Revealing the Sly Genius of John Baldessari's 'I WILL NOT MAKE ANY MORE BORING ART'

By Sharon Coplan Hurowitz

A highlight of Sotheby's Prints & Multiples auction is John Baldessari's 'I WILL NOT MAKE ANY MORE BORING ART', a lithograph from 1971. Here, Sharon Coplan Hurowitz – author of 'John Baldessari: A Catalogue Raisonne of Prints and Multiples, 1971-2007', and former Sotheby’s Contemporary Print Specialist – tells the story behind this famous print from Baldessari.

JOHN BALDESSARI, I WILL NOT MAKE ANY MORE BORING ART, 1971. Estimate $30,000 – 40,000.

T here was an outpouring of moving tributes paid to the memory of John Baldessari, who we lost this past January. Lauded art historians, critics and former students wrote about his incomparable impact on their lives, on Contemporary art, and on the course of art history. In those accounts, the print I WILL NOT MAKE ANY MORE BORING ART was cited at the heart of John’s legacy.

After years of compiling John Baldessari’s catalogue raisonne of prints and multiples and working closely with his studio, I asked John to write a forward for the volume. In typical fashion, John kept his text to a bare minimum – but the words he chose were provocative and open-ended. Within his brief forward (seven sentences, but who’s counting?), John said of prints: “Every artist should have a cheap line.” At the time, I felt deflated by his statement. Was this labor of love, this focus on the discipline of printmaking, a stepchild to his other practices?

Baldessari’s first foray into printmaking was groundbreaking, a seemingly straightforward lithograph, I WILL NOT MAKE ANY MORE BORING ART. John was invited to mount an exhibition at the Nova Scotia College of Art and Design, but the institution lacked the funds for the exhibition, including travel arrangements for the artist. In response, John sent instructions to the curator for her students to become his surrogates and repeatedly write out his mantra on the walls of the gallery, as an act of punishment and as a nod to the aftermath of Minimalism (and perhaps as his personal homage to Magritte). From that exhibition, Baldessari made the celebrated print, a related video, and later reprised the image again as a limited editioned wallpaper. Through the years, I WILL NOT MAKE ANY MORE BORING ART has found its way onto pencils, shopping bags and other printed material. Once an anthem for the anti-establishment, I WILL NOT MAKE ANY MORE BORING ART became the artist’s self-portrait and the poster child for the artworld.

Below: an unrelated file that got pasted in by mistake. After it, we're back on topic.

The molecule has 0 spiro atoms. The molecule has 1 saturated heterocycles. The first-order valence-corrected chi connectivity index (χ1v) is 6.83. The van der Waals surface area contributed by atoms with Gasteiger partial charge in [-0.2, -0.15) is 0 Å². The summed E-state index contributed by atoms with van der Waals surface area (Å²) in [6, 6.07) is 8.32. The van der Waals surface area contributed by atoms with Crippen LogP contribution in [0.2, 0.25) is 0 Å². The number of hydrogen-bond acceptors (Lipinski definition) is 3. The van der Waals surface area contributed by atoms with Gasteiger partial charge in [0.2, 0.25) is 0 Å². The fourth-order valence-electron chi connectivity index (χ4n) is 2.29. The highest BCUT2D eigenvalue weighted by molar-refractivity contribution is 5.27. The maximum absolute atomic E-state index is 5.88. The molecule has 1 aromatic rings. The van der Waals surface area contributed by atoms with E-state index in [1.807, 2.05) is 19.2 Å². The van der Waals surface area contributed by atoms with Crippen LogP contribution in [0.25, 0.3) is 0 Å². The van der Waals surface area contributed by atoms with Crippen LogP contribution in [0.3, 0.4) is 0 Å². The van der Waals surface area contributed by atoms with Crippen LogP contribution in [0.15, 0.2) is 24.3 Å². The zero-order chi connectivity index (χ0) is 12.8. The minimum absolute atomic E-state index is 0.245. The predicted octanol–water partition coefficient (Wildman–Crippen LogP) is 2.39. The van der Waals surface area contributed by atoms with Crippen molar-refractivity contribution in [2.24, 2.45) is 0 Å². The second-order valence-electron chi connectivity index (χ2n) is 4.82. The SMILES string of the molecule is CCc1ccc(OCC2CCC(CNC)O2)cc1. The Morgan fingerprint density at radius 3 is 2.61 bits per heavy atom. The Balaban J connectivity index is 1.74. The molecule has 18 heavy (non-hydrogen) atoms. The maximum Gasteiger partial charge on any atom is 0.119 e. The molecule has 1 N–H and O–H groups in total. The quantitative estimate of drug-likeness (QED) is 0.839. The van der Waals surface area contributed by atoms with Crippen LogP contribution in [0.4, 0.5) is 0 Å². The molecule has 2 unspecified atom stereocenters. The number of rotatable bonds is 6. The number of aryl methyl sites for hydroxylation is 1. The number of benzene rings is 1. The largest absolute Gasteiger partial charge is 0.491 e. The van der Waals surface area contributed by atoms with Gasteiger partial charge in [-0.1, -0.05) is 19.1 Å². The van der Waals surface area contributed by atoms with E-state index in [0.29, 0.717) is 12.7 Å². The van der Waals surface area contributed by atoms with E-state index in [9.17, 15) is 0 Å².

Yet, how did an artwork from Baldessari’s “cheap line” become his ultimate calling card? Especially for an artist who worked for many decades across multi-media platforms, developed several signature styles and ultimately defied the status quo? The answer may be found not only in the lithograph, but in what it elicits. I WILL NOT MAKE ANY MORE BORING ART is the self-doubt, the self-scrutiny found in us all.

'I WILL NOT MAKE ANY MORE BORING ART' is the self-doubt, the self-scrutiny found in us all.
Sharon Coplan Hurowitz

It’s hard not to draw a parallel between our current (global) isolation with that of Baldessari’s predicament at the time. He was restricted from his own exhibition, yet he found a way to be present. He channeled his art into the hands of others, who marked the walls with his call to action. I WILL NOT MAKE ANY MORE BORING ART resonates as the D.I.Y. manual of its time, the ultimate handbook for being an artist between the 20th and 21st centuries.

Since this first work in 1971, John continued to consistently make prints throughout his lifetime, spanning almost fifty years of dedicated production. His “cheap line” panned out, and we are the better for it.

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